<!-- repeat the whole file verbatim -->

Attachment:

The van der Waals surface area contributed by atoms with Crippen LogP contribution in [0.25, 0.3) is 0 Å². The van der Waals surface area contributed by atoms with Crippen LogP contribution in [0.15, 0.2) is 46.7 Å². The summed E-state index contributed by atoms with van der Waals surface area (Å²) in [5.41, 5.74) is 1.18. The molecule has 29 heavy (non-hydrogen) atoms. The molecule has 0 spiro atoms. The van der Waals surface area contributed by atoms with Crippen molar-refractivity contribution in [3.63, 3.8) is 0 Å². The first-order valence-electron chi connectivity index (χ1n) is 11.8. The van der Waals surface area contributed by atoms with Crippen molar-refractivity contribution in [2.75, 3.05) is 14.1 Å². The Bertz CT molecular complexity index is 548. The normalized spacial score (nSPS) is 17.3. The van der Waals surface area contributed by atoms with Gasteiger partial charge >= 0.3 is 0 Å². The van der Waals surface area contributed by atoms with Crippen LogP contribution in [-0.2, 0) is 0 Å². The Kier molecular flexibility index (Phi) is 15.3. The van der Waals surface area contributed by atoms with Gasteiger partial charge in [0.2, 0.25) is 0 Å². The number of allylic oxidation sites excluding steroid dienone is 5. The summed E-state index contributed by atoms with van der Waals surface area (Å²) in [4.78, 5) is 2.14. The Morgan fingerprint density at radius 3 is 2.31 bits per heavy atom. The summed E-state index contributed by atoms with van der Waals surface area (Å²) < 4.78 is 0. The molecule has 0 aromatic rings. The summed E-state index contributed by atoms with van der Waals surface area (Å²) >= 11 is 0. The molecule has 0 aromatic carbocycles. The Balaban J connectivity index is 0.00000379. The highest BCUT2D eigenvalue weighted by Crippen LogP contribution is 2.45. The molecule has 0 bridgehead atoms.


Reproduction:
The van der Waals surface area contributed by atoms with Crippen LogP contribution in [0.25, 0.3) is 0 Å². The van der Waals surface area contributed by atoms with Crippen LogP contribution in [0.15, 0.2) is 46.7 Å². The summed E-state index contributed by atoms with van der Waals surface area (Å²) in [5.41, 5.74) is 1.18. The molecule has 29 heavy (non-hydrogen) atoms. The molecule has 0 spiro atoms. The van der Waals surface area contributed by atoms with Crippen molar-refractivity contribution in [3.63, 3.8) is 0 Å². The first-order valence-electron chi connectivity index (χ1n) is 11.8. The van der Waals surface area contributed by atoms with Crippen molar-refractivity contribution in [2.75, 3.05) is 14.1 Å². The Bertz CT molecular complexity index is 548. The normalized spacial score (nSPS) is 17.3. The van der Waals surface area contributed by atoms with Gasteiger partial charge >= 0.3 is 0 Å². The van der Waals surface area contributed by atoms with Crippen LogP contribution in [-0.2, 0) is 0 Å². The Kier molecular flexibility index (Phi) is 15.3. The van der Waals surface area contributed by atoms with Gasteiger partial charge in [0.2, 0.25) is 0 Å². The number of allylic oxidation sites excluding steroid dienone is 5. The summed E-state index contributed by atoms with van der Waals surface area (Å²) in [4.78, 5) is 2.14. The Morgan fingerprint density at radius 3 is 2.31 bits per heavy atom. The summed E-state index contributed by atoms with van der Waals surface area (Å²) < 4.78 is 0. The molecule has 0 aromatic rings. The summed E-state index contributed by atoms with van der Waals surface area (Å²) >= 11 is 0. The molecule has 0 aromatic carbocycles. The Balaban J connectivity index is 0.00000379. The highest BCUT2D eigenvalue weighted by Crippen LogP contribution is 2.45. The molecule has 0 bridgehead atoms.